1932 – 2011

Robert Callender was born in Kent, where his father was an engineer and boatbuilder on the Thames. For six decades he worked as an artist in Scotland, studying medical illustration in Edinburgh, and then painting at Edinburgh College of Art from 1954 to 1959, and teaching from 1960 to 1993. He was a much-loved teacher and a cherished presence in the Scottish art community.

Callender inititally became recognised for his large scale paintings; realist landscape images of stony, pebbly beaches.  Several years developing this work led the artist and his wife to retreat to a bothy in Sutherland, the connection to the sea proving vital for Callender’s art and providing a sense of intimacy with nature.  A significant turning point in his career occurring in 1983, when a there was a tragic boat wreck offshore and five fishermen lost their lives. Stating that his maritime work was a tribute to those who worked at sea, the event prompted a close observation of wreckage and the huge variety of what gets washed up on the shore.  Callender became known for his beachcombing, examining collections of found objects and replicating them in wood, cardboard, papier maché, sawdust…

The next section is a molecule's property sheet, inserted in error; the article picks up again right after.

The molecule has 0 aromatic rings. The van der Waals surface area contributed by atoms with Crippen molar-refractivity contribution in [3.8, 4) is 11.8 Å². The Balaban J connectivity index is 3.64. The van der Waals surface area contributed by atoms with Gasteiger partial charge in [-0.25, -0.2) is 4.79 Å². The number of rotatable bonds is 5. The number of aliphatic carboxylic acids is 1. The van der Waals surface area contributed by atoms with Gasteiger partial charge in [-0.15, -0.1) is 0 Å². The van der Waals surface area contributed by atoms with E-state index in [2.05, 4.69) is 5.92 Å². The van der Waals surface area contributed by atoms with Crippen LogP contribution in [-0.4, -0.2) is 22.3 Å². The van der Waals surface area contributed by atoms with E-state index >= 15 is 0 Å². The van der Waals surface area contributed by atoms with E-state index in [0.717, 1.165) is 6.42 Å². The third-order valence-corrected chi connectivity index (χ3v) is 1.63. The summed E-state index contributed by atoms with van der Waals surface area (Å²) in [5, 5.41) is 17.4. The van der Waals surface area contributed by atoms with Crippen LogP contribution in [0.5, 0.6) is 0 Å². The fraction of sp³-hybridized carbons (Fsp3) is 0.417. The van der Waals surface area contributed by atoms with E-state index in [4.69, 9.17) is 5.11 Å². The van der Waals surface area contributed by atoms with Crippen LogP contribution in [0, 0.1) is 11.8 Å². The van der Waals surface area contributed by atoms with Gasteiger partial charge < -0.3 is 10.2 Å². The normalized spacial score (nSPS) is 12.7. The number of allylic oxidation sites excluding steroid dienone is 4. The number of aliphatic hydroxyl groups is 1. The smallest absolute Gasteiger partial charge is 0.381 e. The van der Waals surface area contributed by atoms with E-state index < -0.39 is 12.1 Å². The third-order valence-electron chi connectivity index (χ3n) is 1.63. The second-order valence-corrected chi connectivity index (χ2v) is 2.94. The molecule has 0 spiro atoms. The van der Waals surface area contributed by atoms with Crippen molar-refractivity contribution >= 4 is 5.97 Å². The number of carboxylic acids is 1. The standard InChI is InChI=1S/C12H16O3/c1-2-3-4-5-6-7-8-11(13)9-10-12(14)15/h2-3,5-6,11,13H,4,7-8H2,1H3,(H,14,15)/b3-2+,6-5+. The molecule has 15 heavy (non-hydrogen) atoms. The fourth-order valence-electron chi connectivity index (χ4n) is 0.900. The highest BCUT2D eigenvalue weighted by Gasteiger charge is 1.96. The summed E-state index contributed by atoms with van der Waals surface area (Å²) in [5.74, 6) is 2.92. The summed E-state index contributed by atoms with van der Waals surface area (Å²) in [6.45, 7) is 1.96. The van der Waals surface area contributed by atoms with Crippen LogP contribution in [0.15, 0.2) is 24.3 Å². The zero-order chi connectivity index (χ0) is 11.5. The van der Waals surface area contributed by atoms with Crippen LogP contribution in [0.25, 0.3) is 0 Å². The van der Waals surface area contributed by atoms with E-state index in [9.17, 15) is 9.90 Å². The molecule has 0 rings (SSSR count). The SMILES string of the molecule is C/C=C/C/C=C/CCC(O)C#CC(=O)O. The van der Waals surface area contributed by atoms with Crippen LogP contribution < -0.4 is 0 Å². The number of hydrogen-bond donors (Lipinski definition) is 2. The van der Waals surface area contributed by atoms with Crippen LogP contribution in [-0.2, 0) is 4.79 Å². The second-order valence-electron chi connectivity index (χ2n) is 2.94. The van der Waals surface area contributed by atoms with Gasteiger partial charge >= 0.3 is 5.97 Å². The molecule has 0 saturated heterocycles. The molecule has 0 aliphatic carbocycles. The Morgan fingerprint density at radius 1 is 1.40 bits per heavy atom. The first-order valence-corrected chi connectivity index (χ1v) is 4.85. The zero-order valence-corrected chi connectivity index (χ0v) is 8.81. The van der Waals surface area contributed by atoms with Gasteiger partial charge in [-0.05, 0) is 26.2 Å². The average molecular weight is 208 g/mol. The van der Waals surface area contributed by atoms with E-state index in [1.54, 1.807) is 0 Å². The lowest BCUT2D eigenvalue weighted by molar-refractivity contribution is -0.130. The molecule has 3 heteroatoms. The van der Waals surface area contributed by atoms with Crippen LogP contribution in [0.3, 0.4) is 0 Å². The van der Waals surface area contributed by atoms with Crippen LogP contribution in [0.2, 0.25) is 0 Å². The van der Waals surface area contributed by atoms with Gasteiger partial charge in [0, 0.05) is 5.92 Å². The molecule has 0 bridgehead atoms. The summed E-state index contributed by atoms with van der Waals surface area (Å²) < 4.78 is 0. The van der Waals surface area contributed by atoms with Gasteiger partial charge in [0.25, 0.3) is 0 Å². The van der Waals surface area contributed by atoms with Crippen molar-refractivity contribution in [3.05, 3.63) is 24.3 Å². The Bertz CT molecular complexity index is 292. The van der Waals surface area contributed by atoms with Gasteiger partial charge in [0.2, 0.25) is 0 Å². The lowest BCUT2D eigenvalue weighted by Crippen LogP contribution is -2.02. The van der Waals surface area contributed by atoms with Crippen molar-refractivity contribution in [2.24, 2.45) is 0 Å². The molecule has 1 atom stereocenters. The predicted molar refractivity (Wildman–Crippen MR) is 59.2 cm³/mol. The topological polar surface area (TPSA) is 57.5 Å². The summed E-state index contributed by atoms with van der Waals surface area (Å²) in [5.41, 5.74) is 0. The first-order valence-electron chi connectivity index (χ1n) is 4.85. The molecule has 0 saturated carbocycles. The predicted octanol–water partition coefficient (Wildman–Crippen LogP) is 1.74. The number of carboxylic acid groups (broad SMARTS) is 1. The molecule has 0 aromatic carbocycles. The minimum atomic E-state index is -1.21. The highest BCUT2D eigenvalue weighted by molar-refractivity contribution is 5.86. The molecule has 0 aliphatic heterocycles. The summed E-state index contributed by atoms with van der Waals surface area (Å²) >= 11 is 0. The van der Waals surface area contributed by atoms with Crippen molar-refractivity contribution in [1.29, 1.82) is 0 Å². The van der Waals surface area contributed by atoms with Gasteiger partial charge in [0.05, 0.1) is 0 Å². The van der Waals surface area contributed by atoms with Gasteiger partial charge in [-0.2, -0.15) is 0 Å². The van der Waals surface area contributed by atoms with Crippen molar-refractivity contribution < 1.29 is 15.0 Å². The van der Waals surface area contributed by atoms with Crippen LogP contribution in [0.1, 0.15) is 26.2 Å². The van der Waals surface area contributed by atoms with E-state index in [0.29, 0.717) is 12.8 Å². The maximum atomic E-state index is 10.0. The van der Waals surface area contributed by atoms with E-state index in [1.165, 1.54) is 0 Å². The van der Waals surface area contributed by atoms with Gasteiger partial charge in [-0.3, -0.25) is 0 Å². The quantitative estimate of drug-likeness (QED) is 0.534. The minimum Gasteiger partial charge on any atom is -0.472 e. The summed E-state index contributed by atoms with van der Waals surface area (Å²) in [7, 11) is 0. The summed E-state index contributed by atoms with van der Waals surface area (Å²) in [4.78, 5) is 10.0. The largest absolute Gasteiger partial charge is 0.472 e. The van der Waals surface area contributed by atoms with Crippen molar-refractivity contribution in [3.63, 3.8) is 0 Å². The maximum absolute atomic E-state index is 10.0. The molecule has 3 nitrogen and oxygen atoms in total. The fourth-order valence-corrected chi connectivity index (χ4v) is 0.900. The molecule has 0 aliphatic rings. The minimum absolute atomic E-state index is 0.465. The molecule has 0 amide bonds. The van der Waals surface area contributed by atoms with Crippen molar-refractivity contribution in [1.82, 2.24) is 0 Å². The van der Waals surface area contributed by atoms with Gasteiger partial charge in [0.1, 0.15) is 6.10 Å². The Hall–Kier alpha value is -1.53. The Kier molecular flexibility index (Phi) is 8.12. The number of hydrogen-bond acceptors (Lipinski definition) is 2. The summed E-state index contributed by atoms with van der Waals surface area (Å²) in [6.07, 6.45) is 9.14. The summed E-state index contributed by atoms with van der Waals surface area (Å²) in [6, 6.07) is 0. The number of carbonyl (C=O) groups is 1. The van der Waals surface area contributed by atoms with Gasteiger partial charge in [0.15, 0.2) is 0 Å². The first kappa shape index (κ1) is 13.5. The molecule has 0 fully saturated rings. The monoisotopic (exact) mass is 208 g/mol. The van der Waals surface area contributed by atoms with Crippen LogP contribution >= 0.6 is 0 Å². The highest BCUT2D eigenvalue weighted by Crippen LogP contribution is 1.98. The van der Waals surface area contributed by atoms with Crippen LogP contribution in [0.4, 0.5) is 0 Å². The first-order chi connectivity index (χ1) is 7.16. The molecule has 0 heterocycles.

Plastic Beach was his last major work, a reflection of a worsening environment. It formed part of an installation at Contemporary Art Space Osaka (CASO) in 2009